One argument I get, time and again about entering a trade with a married put instead of a long call is this:
“A long call is IDENTICAL to a married put!”
Not true. Also,
“Buying a call is THE SAME THING as buying a married put, but better!”
Huh? Are you as confused as me? How can anything be identical to… but BETTER than… anything else.
Well, let me set the record straight. There are three logical, mathematically sound reasons that I trade married puts instead of long calls.
FIRST UP: Parity. “Parity” is the word my critics drag out to imply that I’m wrong about the married put/ long call controversy. In fact, there is no room for controversy because anyone that can DO math can’t argue with this fact:
A married put does not equal a long call.
Don’t believe it? Okay, say you place an order with your broker to buy 100 shares of CTSH at $81.40, plus a Jan 2013 $85 put option at $15. How much have you spent? That’s $96.40 in my book… or $9640.
Now, instead of filling your order for a married put, the broker takes your $9640 and instead gives you a Jan 2013 $85 call option, currently asking $12.60.
Wouldja be happy? Oh, why not? Could it be because the long call and married put are not IDENTICAL? Hmm, that’s right… if they WERE “identical” you would have $9640 worth of assets to liquidate, not $1260. I don’t think anyone would be happy with spending $9640 and getting a long call worth only $1260.
Here’s the dealio, folks: to invoke the mighty “parity” word… which means “equal in all respects except form”… we need to do something with the rest of that capital. Part of the Black-Scholes pricing model is interest. The pricing of a long call ASSUMES that you have the capital on hand to buy the stock… but you DON’T… and instead put that capital into an interest bearing instrument, say 90 day T-Bills.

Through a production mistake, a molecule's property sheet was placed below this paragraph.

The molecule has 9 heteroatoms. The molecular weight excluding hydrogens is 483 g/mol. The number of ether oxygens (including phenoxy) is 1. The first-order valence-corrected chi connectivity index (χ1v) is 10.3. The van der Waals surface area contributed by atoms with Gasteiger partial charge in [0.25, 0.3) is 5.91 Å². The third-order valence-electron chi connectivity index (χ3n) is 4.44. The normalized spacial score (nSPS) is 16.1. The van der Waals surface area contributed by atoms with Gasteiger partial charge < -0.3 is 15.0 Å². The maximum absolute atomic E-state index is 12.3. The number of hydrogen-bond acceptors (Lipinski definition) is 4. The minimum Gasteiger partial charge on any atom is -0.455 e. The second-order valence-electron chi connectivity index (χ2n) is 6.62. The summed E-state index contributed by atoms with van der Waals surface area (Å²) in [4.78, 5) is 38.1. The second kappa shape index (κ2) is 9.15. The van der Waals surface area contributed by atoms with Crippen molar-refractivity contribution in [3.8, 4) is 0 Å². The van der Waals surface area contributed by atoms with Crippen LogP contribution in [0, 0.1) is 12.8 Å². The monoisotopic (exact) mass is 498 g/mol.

NEXT: PERCENT RETURN/RISKED IS DIFFERENT!
“Oh, but that’s just my point, Kurt.” My critics might say at this juncture. “A long call costs so much less than a married put, so you can do the long call trades with much less capital.”
Yes, you CAN trade with less capital, but that doesn’t necessarily mean that you SHOULD, does it?
Say the long call buyer in this example has $10K to trade, and I have $10K. Can we both participate in a trade with the $85 strike on CTSH? Why sure… $1260 is well within the long caller’s capability to buy a single 2013 $85 call. Me, on the other hand, I like to have enough capital to actually buy the stock. So with my $10K I can only get 100 shares plus one 2013 $85 put.
Let’s examine winning trades first. Say at the end of this position CTSH is at exactly $100.
The $85 long call position is worth $1500. The long caller (wisely) bought only one contract today at $1260, leaving $8740 in his account. He adds the $1500 to the unspent $8740 to show a $10240 balance… a respectable, 2.4% return on $10K.
The married put user (me) used $9640 of his capital to buy stock and a 2013 $85 put. That leaves $360 in the account. At the end when CTSH is valued at $100, that’s $10K plus the $360, a $10360 balance or 3.6% return on $10K.
“But..! So the married putter got a higher return, so what? Because the long caller used less capital per contract, he could have gotten into as many as eight trades instead of just one, and ‘octupled’ his return! That’s 19.2% return, not 2.4%!”